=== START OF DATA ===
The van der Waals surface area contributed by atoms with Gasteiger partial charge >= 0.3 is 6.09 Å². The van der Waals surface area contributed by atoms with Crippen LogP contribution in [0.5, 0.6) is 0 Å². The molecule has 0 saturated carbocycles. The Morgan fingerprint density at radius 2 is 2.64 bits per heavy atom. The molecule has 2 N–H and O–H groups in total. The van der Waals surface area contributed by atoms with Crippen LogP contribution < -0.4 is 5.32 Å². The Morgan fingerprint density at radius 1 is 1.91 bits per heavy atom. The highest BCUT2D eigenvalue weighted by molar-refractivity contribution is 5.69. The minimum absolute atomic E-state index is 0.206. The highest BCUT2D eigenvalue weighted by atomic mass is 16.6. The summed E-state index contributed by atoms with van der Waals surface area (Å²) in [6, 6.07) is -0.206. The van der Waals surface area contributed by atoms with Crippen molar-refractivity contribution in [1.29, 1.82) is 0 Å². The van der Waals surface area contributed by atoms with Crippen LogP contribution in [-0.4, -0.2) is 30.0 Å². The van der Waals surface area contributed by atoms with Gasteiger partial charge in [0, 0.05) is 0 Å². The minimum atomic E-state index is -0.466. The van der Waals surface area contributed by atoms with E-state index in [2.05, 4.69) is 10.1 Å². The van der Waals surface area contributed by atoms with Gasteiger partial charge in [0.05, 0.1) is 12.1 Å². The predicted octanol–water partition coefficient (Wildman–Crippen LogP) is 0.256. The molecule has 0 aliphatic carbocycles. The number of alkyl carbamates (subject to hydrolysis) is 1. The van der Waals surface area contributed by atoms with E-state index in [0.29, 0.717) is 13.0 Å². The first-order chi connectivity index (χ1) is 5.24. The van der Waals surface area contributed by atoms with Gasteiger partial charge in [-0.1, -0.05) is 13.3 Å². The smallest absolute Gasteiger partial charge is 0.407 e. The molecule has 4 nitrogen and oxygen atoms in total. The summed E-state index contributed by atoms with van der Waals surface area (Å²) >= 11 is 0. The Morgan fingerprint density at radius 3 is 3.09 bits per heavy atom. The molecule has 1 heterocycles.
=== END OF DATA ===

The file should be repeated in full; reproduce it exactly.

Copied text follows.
The van der Waals surface area contributed by atoms with Gasteiger partial charge >= 0.3 is 6.09 Å². The van der Waals surface area contributed by atoms with Crippen LogP contribution in [0.5, 0.6) is 0 Å². The molecule has 0 saturated carbocycles. The Morgan fingerprint density at radius 2 is 2.64 bits per heavy atom. The molecule has 2 N–H and O–H groups in total. The van der Waals surface area contributed by atoms with Crippen LogP contribution < -0.4 is 5.32 Å². The Morgan fingerprint density at radius 1 is 1.91 bits per heavy atom. The highest BCUT2D eigenvalue weighted by molar-refractivity contribution is 5.69. The minimum absolute atomic E-state index is 0.206. The highest BCUT2D eigenvalue weighted by atomic mass is 16.6. The summed E-state index contributed by atoms with van der Waals surface area (Å²) in [6, 6.07) is -0.206. The van der Waals surface area contributed by atoms with Crippen molar-refractivity contribution in [1.29, 1.82) is 0 Å². The van der Waals surface area contributed by atoms with Crippen LogP contribution in [-0.4, -0.2) is 30.0 Å². The van der Waals surface area contributed by atoms with Gasteiger partial charge in [0, 0.05) is 0 Å². The minimum atomic E-state index is -0.466. The van der Waals surface area contributed by atoms with E-state index in [2.05, 4.69) is 10.1 Å². The van der Waals surface area contributed by atoms with Gasteiger partial charge in [0.05, 0.1) is 12.1 Å². The predicted octanol–water partition coefficient (Wildman–Crippen LogP) is 0.256. The molecule has 0 aliphatic carbocycles. The number of alkyl carbamates (subject to hydrolysis) is 1. The van der Waals surface area contributed by atoms with E-state index in [0.29, 0.717) is 13.0 Å². The first-order chi connectivity index (χ1) is 5.24. The van der Waals surface area contributed by atoms with Gasteiger partial charge in [-0.1, -0.05) is 13.3 Å². The smallest absolute Gasteiger partial charge is 0.407 e. The molecule has 4 nitrogen and oxygen atoms in total. The summed E-state index contributed by atoms with van der Waals surface area (Å²) >= 11 is 0. The Morgan fingerprint density at radius 3 is 3.09 bits per heavy atom. The molecule has 1 heterocycles.